Descending the steep, narrow plank, inch by inch, hand over hand along the long pole, I thought: “This better be one hell of a cave!” Exploring the other-worldly interior of Hang Trong Cave was to be one of many surreal experiences I was to have traveling along Ha Long Bay in northeast Vietnam.
In the 1992 movie Indochine, credited with putting Ha Long Bay on the map, Catherine Deneuve describes it as “the most remote outpost of Indochina.” Today, the bay still retains that end-of-the-Earth, Lord-of-the-Rings-on–water quality.
The almost 600 square miles comprised of thousands of karst islands, caves and inlets, which we visited as part of a trip with Myths and Mountains tour company, create a solitary natural environment that belies description and inspires awe. I kept thinking how many times can I use the word surreal in one travel article?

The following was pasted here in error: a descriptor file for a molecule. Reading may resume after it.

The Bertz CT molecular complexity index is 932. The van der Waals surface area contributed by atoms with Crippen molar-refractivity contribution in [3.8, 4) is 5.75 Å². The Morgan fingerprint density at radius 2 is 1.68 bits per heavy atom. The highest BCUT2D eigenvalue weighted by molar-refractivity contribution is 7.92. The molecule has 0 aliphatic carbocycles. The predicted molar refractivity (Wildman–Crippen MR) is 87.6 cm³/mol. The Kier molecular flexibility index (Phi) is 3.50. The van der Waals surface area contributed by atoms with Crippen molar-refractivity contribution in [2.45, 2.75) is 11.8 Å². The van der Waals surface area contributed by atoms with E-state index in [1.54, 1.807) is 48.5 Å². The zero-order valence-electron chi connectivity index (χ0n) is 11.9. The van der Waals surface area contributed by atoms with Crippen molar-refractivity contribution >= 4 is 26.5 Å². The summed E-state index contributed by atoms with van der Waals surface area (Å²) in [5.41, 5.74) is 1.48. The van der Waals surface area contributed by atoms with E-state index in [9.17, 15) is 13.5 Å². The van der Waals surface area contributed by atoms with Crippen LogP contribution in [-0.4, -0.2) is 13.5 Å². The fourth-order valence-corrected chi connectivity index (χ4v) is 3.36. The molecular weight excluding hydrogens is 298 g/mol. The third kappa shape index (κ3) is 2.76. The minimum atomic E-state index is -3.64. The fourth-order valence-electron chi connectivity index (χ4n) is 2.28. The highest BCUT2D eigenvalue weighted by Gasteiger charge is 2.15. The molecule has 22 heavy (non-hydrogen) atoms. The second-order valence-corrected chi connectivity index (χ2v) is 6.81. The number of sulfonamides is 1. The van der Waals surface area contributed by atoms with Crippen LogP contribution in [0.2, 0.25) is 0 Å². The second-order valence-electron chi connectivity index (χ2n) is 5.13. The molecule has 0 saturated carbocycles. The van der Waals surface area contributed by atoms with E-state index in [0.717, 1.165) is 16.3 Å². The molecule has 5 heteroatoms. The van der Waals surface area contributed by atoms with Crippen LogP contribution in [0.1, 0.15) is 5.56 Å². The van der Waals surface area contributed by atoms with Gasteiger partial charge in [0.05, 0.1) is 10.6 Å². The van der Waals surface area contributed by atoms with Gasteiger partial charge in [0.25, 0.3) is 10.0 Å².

The boat we called home, replicating an old Chinese Junk, was basic, but we dined well and huddled about the crew as they studied tidal charts to determine our daily itinerary. Inflatable canoes, powered by guides, were our vehicle of choice for purposes of exploration. Cave opening too small to navigate? No problem –- just let some air out of the canoe. Very versatile.